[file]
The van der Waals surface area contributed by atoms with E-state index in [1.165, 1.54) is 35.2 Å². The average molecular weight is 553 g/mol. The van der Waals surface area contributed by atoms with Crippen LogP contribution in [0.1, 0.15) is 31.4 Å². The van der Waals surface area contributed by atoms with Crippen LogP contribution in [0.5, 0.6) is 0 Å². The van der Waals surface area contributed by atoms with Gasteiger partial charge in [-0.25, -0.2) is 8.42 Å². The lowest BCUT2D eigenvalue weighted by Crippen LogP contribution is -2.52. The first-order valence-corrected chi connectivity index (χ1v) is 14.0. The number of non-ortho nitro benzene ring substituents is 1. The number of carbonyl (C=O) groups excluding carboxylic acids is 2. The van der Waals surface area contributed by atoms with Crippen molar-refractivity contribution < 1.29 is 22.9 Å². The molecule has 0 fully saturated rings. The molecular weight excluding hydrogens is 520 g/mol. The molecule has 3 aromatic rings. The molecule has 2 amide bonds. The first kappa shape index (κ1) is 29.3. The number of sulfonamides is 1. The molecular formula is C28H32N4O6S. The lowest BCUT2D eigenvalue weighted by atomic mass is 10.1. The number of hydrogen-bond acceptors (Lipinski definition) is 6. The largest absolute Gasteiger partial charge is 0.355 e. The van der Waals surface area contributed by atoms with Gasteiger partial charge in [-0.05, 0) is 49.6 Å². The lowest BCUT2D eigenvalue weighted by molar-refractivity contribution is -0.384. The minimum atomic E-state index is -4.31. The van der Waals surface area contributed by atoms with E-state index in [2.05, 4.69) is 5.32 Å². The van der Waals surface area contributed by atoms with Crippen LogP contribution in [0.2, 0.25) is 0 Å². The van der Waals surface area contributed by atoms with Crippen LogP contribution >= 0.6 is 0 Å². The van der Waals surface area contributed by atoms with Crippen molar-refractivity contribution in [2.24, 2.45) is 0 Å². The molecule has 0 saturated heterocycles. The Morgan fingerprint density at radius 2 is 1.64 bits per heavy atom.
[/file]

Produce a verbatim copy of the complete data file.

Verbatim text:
The van der Waals surface area contributed by atoms with E-state index in [1.165, 1.54) is 35.2 Å². The average molecular weight is 553 g/mol. The van der Waals surface area contributed by atoms with Crippen LogP contribution in [0.1, 0.15) is 31.4 Å². The van der Waals surface area contributed by atoms with Crippen LogP contribution in [0.5, 0.6) is 0 Å². The van der Waals surface area contributed by atoms with Gasteiger partial charge in [-0.25, -0.2) is 8.42 Å². The lowest BCUT2D eigenvalue weighted by Crippen LogP contribution is -2.52. The first-order valence-corrected chi connectivity index (χ1v) is 14.0. The number of non-ortho nitro benzene ring substituents is 1. The number of carbonyl (C=O) groups excluding carboxylic acids is 2. The van der Waals surface area contributed by atoms with Crippen molar-refractivity contribution < 1.29 is 22.9 Å². The molecule has 0 fully saturated rings. The molecular weight excluding hydrogens is 520 g/mol. The molecule has 3 aromatic rings. The molecule has 2 amide bonds. The first kappa shape index (κ1) is 29.3. The number of sulfonamides is 1. The molecular formula is C28H32N4O6S. The lowest BCUT2D eigenvalue weighted by atomic mass is 10.1. The number of hydrogen-bond acceptors (Lipinski definition) is 6. The largest absolute Gasteiger partial charge is 0.355 e. The van der Waals surface area contributed by atoms with Gasteiger partial charge in [-0.05, 0) is 49.6 Å². The lowest BCUT2D eigenvalue weighted by molar-refractivity contribution is -0.384. The minimum atomic E-state index is -4.31. The van der Waals surface area contributed by atoms with E-state index in [2.05, 4.69) is 5.32 Å². The van der Waals surface area contributed by atoms with Crippen LogP contribution in [0.2, 0.25) is 0 Å². The van der Waals surface area contributed by atoms with Crippen LogP contribution >= 0.6 is 0 Å². The van der Waals surface area contributed by atoms with Crippen molar-refractivity contribution in [2.24, 2.45) is 0 Å². The molecule has 0 saturated heterocycles. The Morgan fingerprint density at radius 2 is 1.64 bits per heavy atom.